With a Soft Landing Looking Likely, the Dollar Falls on the CFR Mini Mac Index

by Benn Steil and Elisabeth Harding

With a Soft Landing Looking Likely, the Dollar Falls on the CFR Mini Mac Index

The “law of one price” holds that identical goods should trade for the same price in an efficient market. But how well does it actually hold internationally? The Economist magazine’s Big Mac Index uses the price of McDonald’s Big Macs around the world, expressed in a common currency (U.S. dollars), to measure the extent to which various currencies are over- or under-valued. The Big Mac is a global product, identical across borders, which makes it an interesting one for this purpose. 

But the law of one price assumes there are no restrictions on, or costs involved in, the movement of goods, and Big Macs travel badly. So in 2013 we created our own Mini Mac Index, which compares the price of iPad minis across countries. Minis are a global product that, unlike Big Macs, can move quickly and cheaply around the world. As explained in the video here, this fact helps equalize prices.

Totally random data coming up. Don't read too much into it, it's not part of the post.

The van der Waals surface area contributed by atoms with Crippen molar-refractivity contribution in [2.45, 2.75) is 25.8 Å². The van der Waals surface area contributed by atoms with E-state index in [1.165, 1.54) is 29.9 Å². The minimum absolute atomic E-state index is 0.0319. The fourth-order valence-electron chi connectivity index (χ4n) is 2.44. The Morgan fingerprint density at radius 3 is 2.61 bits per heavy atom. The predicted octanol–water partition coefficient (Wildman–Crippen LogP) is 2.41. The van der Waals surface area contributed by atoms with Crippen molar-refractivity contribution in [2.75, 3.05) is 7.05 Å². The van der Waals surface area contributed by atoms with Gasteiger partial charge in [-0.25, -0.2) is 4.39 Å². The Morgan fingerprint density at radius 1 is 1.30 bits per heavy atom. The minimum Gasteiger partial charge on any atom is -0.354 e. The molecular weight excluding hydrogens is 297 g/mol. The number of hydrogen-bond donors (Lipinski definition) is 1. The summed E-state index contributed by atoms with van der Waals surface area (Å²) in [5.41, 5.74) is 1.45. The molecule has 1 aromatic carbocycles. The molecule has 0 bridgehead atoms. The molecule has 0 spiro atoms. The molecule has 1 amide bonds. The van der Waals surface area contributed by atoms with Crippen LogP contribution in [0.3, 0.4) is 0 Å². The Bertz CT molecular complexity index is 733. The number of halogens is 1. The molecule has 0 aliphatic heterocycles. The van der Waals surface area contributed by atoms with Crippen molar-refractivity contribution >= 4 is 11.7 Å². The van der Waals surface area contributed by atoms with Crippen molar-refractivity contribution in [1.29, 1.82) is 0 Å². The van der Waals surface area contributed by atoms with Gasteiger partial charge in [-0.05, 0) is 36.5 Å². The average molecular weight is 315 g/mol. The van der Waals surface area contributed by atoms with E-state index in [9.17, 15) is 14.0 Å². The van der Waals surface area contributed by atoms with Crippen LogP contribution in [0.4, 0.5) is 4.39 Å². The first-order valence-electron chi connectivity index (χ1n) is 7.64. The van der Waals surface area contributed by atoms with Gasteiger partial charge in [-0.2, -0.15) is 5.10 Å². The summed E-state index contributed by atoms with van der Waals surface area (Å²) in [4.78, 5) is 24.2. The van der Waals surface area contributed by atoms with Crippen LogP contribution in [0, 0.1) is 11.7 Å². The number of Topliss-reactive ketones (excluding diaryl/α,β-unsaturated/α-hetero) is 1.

As shown in the graphic at the top, the Mini Mac Index suggests that the law of one price holds far better than does the Big Mac Index. The Big Mac shows the dollar overvalued against most currencies, by an average of 22 percent (a whopper). By contrast, the Mini Mac shows the dollar slightly undervalued—6.6 percent on average (small fries).  Still, this is a big movement from August, when we had the dollar overvalued by 3.4 percent. 

Overall, what we’ve witnessed is dollar softening based on growing confidence that the Fed will pull off the trickiest of monetary maneuvers—a soft landing. With inflation falling despite a persistently strong labor market and solid growth, the Fed looks set to lead the world into a new easing cycle—possibly as early as March, but more likely in May. Correspondingly, the euro and the pound sterling have shifted from modest undervaluations to overvaluations. 

Perhaps the most surprising movement is in the Israeli shekel, which was 5.2 percent overvalued in August and is now, in the midst of Israel’s war with Hamas, 14.2 percent overvalued. The move reflects credibility in the market of the Bank of Israel’s pledge, made on October 9th, two days after the Hamas invasion and slaughter, to sell up to $30 billion in reserves to support the shekel. The world’s most undervalued currency, by our measure, is Pakistan’s rupee. Although its undervaluation has fallen from 12 percent to 9.5 percent, reflecting dollar softening globally, Pakistan’s reserves remain dangerously low and its political foundations wobbly. 

Source: https://www.cfr.org/blog/soft-landing-looking-likely-dollar-falls-cfr-mini-mac-index

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